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Burlington Senior Center

The community has pitched in, donating windows, flooring and money for the Burlington Senior Center at 587 E. State St. The City Council voted last week not to charge the center rent for the space in 2019 as it continues to find its footing. 

BURLINGTON — It’s been a big year for the Burlington Senior Center, which relocated to its new space at 587 E. State St. in January.

Administrator Gail Boydstun spoke about some of the progress that the center has made before the City Council last week. The discussion was held in closed session because the council also was scheduled to negotiate the rental agreement with the center for 2019.

When it returned to open session, the council voted 6-1 to approve an agreement that charged the center no rent for 2019; Alderman Jon Schultz was the sole vote in opposition and Alderman Tom Preusker was absent.

“I was very, very pleased because, to be honest, to have that many members vote to not charge rent,” said Boydstun. “This allows me to relax, so to speak, and be able to concentrate on what I need to do for the seniors here as far as the classes and the events.”

Schultz voted against not charging the center rent for 2018 as well. He told The Journal Times that he voted in opposition for a few reasons: First, that the plan had never been to give the Senior Center the space rent-free.

The second was that the rent that had been calculated to cover the cost of large upgrades that the building, the former Knights of Columbus hall, is going to need in the near future, including a new roof and HVAC system.

Boydstun told The Journal Times that one of her goals for 2019 is for the center to apply for grants to cover the cost of a new roof and HVAC equipment.

Schultz said that if that was how the center handled these expenses, he was fine with it — as long as taxpayers weren’t expected to pay.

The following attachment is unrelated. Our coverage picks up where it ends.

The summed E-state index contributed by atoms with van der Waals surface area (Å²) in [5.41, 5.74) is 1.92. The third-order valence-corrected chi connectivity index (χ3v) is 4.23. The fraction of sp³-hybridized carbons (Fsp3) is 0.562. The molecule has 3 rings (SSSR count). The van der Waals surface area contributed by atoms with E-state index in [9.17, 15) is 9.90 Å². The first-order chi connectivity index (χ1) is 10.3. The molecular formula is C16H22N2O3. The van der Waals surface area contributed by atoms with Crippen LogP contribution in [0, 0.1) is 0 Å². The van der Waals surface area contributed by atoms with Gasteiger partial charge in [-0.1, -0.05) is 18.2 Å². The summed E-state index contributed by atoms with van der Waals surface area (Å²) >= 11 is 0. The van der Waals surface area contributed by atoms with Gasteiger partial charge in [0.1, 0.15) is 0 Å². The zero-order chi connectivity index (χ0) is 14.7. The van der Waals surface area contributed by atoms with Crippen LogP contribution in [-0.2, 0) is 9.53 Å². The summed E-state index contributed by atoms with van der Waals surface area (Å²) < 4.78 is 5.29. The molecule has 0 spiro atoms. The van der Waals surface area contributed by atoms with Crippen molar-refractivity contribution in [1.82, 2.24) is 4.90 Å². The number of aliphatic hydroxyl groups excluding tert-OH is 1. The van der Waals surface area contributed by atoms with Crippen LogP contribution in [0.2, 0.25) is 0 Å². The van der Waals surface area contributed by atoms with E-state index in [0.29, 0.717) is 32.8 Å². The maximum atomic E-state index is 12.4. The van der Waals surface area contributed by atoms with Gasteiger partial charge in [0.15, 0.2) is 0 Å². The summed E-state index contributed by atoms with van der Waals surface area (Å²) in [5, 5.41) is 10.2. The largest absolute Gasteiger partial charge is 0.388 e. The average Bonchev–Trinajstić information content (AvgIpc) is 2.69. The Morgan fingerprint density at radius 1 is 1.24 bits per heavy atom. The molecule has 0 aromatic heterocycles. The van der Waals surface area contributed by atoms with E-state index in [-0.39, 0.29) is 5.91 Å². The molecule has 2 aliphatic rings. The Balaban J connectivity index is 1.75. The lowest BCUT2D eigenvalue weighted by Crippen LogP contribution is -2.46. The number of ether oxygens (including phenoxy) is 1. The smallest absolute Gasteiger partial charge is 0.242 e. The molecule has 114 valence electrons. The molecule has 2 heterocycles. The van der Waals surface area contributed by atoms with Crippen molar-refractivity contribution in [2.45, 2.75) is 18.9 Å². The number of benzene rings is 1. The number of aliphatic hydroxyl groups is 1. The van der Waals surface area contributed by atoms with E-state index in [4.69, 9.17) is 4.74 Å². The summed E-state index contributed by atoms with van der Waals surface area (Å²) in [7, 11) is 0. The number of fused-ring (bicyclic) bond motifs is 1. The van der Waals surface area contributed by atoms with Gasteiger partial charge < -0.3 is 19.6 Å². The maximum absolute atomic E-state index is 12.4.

Building improvements

Members of the Burlington community have pitched in to revitalize the new space this year. Burlington Glass, 35518 W. State St., donated glass for new windows and Ketter’s Flooring, 257 Milwaukee Ave., donated new flooring that was installed in the main activity room a few weeks ago.

“The seniors are excited,” said Mayor Jeannie Hefty, one of the founders of the Senior Center. “It just brightened up the room again.”

Thrivent Financial, 400 N. Pine St., also donated landscaping materials, which have been put to use by dedicated volunteers.

“This is how our community is — when there’s a need, they step forward, especially for the seniors,” said Hefty. “I think that’s tremendous what is happening here. It’s starting to be a really active senior center for activities and events.”

Center sees growth, support

Boydstun told The Journal Times that she reported to the council that in November alone, 497 seniors had visited the center, as well as an additional 246 non-seniors, who mostly attended private events held in the center’s main hall.

Those people came from as far away as East Troy, Elkhorn, Lake Geneva, Delavan, Williams Bay, Twin Lakes, Wilmot and of course Burlington’s neighbors to the north and northeast, Rochester, Waterford and Wind Lake.

“People are coming from everywhere to attend a lot of the classes and events in the center,” said Boydstun.

The center partnered with Humana Health Insurance and Aurora Health Care to provide health-based programming, such as bone-density testing and classes on heart health and diabetes. The center also offers exercise classes such as senior yoga and beginner’s yoga.

Not having to pay rent also allows the center to provide services and classes for free or at a reduced cost.

“A lot of these people do not have that much money,” said Hefty. “That’s where they can go play cards, enjoy themselves — that’s what it’s all about.”

Boydstun saw the council’s vote not to charge rent a vote of confidence for the center.

“Its been a lot of hard work and a lot of hours,” she said. “When I went to the council meeting and we got that resolved, it really made me feel like all the hours and all the hard work has really paid off.”

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Christina Lieffring covers the Burlington area and the Village of Caledonia. Before moving to Racine, she lived in Nebraska, Beijing, Chicago and grew up in Kansas City.

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